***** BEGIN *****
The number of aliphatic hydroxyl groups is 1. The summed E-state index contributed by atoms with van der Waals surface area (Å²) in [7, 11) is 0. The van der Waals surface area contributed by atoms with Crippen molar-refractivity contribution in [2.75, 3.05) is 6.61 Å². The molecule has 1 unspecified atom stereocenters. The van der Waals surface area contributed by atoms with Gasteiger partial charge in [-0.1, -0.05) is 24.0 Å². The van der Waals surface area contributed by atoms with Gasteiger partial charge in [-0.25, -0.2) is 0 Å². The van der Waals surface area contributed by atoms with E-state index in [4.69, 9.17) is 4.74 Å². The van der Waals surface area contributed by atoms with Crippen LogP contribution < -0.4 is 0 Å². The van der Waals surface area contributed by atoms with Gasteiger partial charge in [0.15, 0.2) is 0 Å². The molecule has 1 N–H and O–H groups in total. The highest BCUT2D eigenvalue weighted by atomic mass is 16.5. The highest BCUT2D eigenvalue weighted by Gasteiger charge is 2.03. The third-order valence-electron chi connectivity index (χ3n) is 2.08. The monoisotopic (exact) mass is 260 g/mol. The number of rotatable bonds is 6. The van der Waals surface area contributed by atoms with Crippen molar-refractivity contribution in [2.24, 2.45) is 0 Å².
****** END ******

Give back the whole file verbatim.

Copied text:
The number of aliphatic hydroxyl groups is 1. The summed E-state index contributed by atoms with van der Waals surface area (Å²) in [7, 11) is 0. The van der Waals surface area contributed by atoms with Crippen molar-refractivity contribution in [2.75, 3.05) is 6.61 Å². The molecule has 1 unspecified atom stereocenters. The van der Waals surface area contributed by atoms with Gasteiger partial charge in [-0.1, -0.05) is 24.0 Å². The van der Waals surface area contributed by atoms with Gasteiger partial charge in [-0.25, -0.2) is 0 Å². The van der Waals surface area contributed by atoms with E-state index in [4.69, 9.17) is 4.74 Å². The van der Waals surface area contributed by atoms with Crippen LogP contribution < -0.4 is 0 Å². The van der Waals surface area contributed by atoms with Gasteiger partial charge in [0.15, 0.2) is 0 Å². The molecule has 1 N–H and O–H groups in total. The highest BCUT2D eigenvalue weighted by atomic mass is 16.5. The highest BCUT2D eigenvalue weighted by Gasteiger charge is 2.03. The third-order valence-electron chi connectivity index (χ3n) is 2.08. The monoisotopic (exact) mass is 260 g/mol. The number of rotatable bonds is 6. The van der Waals surface area contributed by atoms with Crippen molar-refractivity contribution in [2.24, 2.45) is 0 Å².